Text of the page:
Some days it feels like I hit the ground running. Today it felt more like I lost my breath as I chased the ground as it ran off well ahead of me. I never did catch up; and you know, for the first time in my life, I felt like shutting down my computer, waving a white flag, and sitting on the beach sipping a triple venti soy peppermint macchiatto with extra caramel drizzle.
It’s days like these that make me realize I have a tendency to become obsessed with my work because I love the work I do—Fixing stuff. Writing stuff. Hacking code. Teaching methods and principles. Having people listen—This is all good. A close friend of mine told me years ago, Tony, when you find your dream job, you’ll never have to work again for the rest of your life. I’d like to think he’s right.
But even in the dream job, there’s often a lot of work that needs to be done. Often there are competing priorities which just need to be prioritized and then picked off, one by one. Often there are complications when things don’t work out as planned which use up the contingency the project planner factored in for just such possibilities. Issues may even arise that eat into the contingency planned for another project, but that’s a topic best pontificated some other day. Often there are compromises that need to be made in order to get the job done, on time, and under budget.
Even in our dream job, there is often work that we don’t like to do that must be done. My problem, the perfectionist that I am, is leaving well enough alone, and moving on quickly to the next project just because it needs to be done. Also, I enjoy solving the problems and writing a process for later. No sooner do I solve one problem that another one quickly takes over, and the process never gets written.
So, how do we cope, when barraged with a number of different thoughts, activities, and tasks that need to be done, seemingly all at the same time? How do we deal with being overwhelmed by the sheer massiveness of the mammoth task list?
Make a list
The obvious starting point is to understand the subtasks within the mammoth task at hand. How do you eat an elephant? One bite at a time. I remember watching on the Blue Planet DVD series how a group of killer whales drowned and then bit chunks out of a large blue whale calf. The rest of the dead creature sank to the bottom of the ocean, where other scavengers ate its flesh and organs. Eventually small hagfish cleaned out the marrow from within the bones, and small microbes cleaned off the bones themselves. If nature breaks large whale tasks into smaller, manageable chunks, then why don’t we?
Visually map the list
I’m a visual thinker by nature, so I like to play connect the thoughts, drawing my tasks onto paper. Lately I’ve been exploring this free mind mapping tool called Freemind, but using a computer is really counterintuitive to the actual process of planning. However, there has been talk on the DITA Users Yahoo group about converting Freemind map data into a ditamap to link to various topics. Perhaps a computer-generated mind map may eventually work its way into some deliverable some time down the line.
Seeing my thoughts on paper visually helps me to group similar thoughts together, building relationships into what used to be unrelated tasks. I see dependencies where certain tasks need to be completed before attempting to start the next task. Among these dependencies I see which tasks are awaiting response from others. How liberating.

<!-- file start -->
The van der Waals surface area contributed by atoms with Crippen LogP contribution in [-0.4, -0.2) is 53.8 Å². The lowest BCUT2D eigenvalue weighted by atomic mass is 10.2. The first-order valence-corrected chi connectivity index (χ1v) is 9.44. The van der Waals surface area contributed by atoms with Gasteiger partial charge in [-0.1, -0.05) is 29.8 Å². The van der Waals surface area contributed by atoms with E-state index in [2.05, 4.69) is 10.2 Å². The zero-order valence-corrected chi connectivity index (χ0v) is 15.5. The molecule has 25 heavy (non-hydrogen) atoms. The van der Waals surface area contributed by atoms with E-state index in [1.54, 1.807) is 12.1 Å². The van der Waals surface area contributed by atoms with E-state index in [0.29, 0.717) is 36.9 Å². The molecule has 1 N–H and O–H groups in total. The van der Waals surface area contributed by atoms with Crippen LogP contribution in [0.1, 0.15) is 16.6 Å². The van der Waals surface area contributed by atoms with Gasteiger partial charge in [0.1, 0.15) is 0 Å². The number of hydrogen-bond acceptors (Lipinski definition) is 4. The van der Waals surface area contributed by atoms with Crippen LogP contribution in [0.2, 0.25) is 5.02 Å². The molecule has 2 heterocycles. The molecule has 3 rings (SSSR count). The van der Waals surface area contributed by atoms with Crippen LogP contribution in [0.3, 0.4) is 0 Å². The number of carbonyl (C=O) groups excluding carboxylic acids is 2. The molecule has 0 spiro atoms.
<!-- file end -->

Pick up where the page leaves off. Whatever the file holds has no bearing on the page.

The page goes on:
Sample of a hand-drawn map of my current tasks
Sample of a Freemind map of a website project
Prioritize the list
I don’t do this hardly enough. There is usually never any time to explore other prioritizing methods except randomly applying A, B, and C to all the tasks. I prefer letters. In one of my previous jobs our twit of a general manager listed everything as priority 1. He also mispronounced “nuculus” (he meant “nucleus”), and blasphemed “priorize” (instead of “prioritize”). Figures if he didn’t know the proper word to use, he couldn’t do it either.
When the task list is small, this casual approach is usually all that’s takes. When the task list is massive, and the stakes are higher, a more systematic approach is required. I stumbled upon a November 2004 STC Intercom magazines article entitled, Planning a Web Site Redesign in Six Steps, where the authors used a forced choice chart to help their client decide the top five reasons visitors use their site. (I was only going to link to the STC Intercom front page but this article is virtually impossible to find, even if you were logged in and searched for its title.)
While I hardly have the time to breathe at work, I can see how using this chart to analyze and force myself to decide between tasks of seemingly equivalent priority would provide an objective rationale as to why I chose to work on one project over another. When questioned I could refer to the chart which, at the time, showed specific tasks ranking higher in the list. In the face of my many shifting priorities, I will have to experiment with this and let you know how it goes.
Sample of a forced choice chart
At the end of the day
It’s nice to know that I wasn’t the only one who had problems today. When the barista at Starbucks made my drink, the cap fell off the caramel squeeze bottle, and plopped right into my soy covered with espresso shots. It’s probably not nice to derive my pleasure from another’s accidents, but it lightened my mood, and I so needed that.
There are all kinds of other strategies that I’ve explored and would like to use more often, but I’m sure you’re sick of hearing me yak. What kind of prioritizing strategy do you use, however formal or informal it may be?